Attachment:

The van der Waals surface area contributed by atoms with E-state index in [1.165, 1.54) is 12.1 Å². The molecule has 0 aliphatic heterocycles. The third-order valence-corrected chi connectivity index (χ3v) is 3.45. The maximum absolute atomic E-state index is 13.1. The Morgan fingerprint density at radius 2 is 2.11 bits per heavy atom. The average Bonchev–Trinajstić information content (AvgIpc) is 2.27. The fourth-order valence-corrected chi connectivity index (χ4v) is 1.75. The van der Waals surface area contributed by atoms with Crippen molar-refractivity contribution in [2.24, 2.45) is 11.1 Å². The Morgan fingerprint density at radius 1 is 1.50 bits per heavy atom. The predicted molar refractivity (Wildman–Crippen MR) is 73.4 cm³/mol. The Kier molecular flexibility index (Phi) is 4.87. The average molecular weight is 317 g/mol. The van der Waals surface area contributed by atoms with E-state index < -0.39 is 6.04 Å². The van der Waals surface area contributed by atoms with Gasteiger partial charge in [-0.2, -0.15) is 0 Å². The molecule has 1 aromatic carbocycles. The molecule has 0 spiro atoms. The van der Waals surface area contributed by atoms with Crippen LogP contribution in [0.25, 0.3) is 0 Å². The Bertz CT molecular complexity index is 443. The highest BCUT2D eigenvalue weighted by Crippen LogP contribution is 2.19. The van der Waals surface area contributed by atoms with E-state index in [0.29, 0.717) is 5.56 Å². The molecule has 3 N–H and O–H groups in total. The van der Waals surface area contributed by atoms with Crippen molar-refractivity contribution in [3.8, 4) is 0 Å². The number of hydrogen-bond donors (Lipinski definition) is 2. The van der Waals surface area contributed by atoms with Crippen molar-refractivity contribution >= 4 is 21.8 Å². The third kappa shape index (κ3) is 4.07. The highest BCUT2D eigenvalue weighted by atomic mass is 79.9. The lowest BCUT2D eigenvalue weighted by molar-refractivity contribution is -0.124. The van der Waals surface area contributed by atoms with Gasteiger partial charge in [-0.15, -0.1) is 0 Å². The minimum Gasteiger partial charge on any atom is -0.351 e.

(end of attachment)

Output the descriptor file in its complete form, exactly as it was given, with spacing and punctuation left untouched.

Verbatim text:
The van der Waals surface area contributed by atoms with E-state index in [1.165, 1.54) is 12.1 Å². The molecule has 0 aliphatic heterocycles. The third-order valence-corrected chi connectivity index (χ3v) is 3.45. The maximum absolute atomic E-state index is 13.1. The Morgan fingerprint density at radius 2 is 2.11 bits per heavy atom. The average Bonchev–Trinajstić information content (AvgIpc) is 2.27. The fourth-order valence-corrected chi connectivity index (χ4v) is 1.75. The van der Waals surface area contributed by atoms with Crippen molar-refractivity contribution in [2.24, 2.45) is 11.1 Å². The Morgan fingerprint density at radius 1 is 1.50 bits per heavy atom. The predicted molar refractivity (Wildman–Crippen MR) is 73.4 cm³/mol. The Kier molecular flexibility index (Phi) is 4.87. The average molecular weight is 317 g/mol. The van der Waals surface area contributed by atoms with E-state index < -0.39 is 6.04 Å². The van der Waals surface area contributed by atoms with Gasteiger partial charge in [-0.2, -0.15) is 0 Å². The molecule has 1 aromatic carbocycles. The molecule has 0 spiro atoms. The van der Waals surface area contributed by atoms with Crippen LogP contribution in [0.25, 0.3) is 0 Å². The Bertz CT molecular complexity index is 443. The highest BCUT2D eigenvalue weighted by Crippen LogP contribution is 2.19. The van der Waals surface area contributed by atoms with E-state index in [0.29, 0.717) is 5.56 Å². The molecule has 3 N–H and O–H groups in total. The van der Waals surface area contributed by atoms with Crippen molar-refractivity contribution in [3.8, 4) is 0 Å². The number of hydrogen-bond donors (Lipinski definition) is 2. The van der Waals surface area contributed by atoms with Crippen molar-refractivity contribution >= 4 is 21.8 Å². The third kappa shape index (κ3) is 4.07. The highest BCUT2D eigenvalue weighted by atomic mass is 79.9. The lowest BCUT2D eigenvalue weighted by molar-refractivity contribution is -0.124. The van der Waals surface area contributed by atoms with Gasteiger partial charge in [-0.15, -0.1) is 0 Å². The minimum Gasteiger partial charge on any atom is -0.351 e.